Yes that´s Lydia Lunch! whom i´ve been a fan of since seeing her perform live in Melbourne with Roland S.Howard in 1989.
Translation of article from Catalan into English by Camila Enrich
The article starts with how Barcelona has always attracted foreign creators, such as the Peruvian writer Vargas Llosa, the Colombian writer García Márquez and even George Orwell during civil war, but all of them came for a short season. The situation changed during the 90’s, when artists decided to make Barcelona their home city. Now foreign artist come and stay in the city. They mention the Italian jeweler Laura B. and the French writer Jonathan Little, “the hypnotic writing of Rodrigo Fresán, the underground art of Chicks on Speed and the visceral activism of Lydia Lunch. They not only pass through Barcelona. Somehow they are Barcelona. The city talks about itself through its own history. Now a day, when different forms of creation are willing to be relevant and need the political and economical power to have some sense, the newcomer discovers that the city is far away from the center from where everything takes place”. The Peruvian film director Claudia Llosa likes to be away from the neuralgic center where things happen, like this she takes some perspective of things. Laura B. says she spends more money on transportation of her pieces but it’s fine with her.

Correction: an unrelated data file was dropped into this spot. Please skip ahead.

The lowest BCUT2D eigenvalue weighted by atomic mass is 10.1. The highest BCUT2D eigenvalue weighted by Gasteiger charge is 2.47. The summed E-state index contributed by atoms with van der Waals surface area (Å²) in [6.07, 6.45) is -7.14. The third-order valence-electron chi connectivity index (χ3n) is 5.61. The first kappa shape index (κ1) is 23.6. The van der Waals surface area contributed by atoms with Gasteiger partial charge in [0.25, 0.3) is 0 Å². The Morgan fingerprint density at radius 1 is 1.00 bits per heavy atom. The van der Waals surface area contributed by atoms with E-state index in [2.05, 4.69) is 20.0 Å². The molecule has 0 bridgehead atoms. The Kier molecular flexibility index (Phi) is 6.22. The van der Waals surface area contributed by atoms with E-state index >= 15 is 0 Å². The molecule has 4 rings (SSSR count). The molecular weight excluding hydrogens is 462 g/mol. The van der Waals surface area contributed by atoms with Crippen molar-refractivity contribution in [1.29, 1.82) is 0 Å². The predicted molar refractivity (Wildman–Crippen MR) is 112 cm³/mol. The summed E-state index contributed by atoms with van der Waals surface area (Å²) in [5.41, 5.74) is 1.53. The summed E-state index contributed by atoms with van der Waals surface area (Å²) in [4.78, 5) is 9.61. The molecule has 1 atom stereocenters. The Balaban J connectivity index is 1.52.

“Showing the infallibility of all theories in with a coffee between her hands, this time in Rambla Catalunña, Alex Murray Leslie, singer, graphic artist and fashion designer –maybe the three forms of art most polluted by the industrial gene- does not agree with the idea that being outside certain circles is a handicap. “For me the city has a lot of energy and I think that is moving towards its best moment. There are many things to do and many spaces, like Hangar, that are envied all over Europe. The only disconnection that I feel is with the members and former members of the band, that are not here, but never with industry. Maybe to have it far away helps the scene to be a bit more spontaneous, although the city still has to learn a lot regarding this matter. On the other side of the table, Thomas Noone, a dancer and by definition more related to institutions rather than to private sponsors, drinks coffee and complains of the presence of so many Starbucks in Barcelona and starts saying that “we can complain of things but the city has an international strong image. The other day a British newspaper wrote on a local dance company “they are from Barcelona, they must be cool”.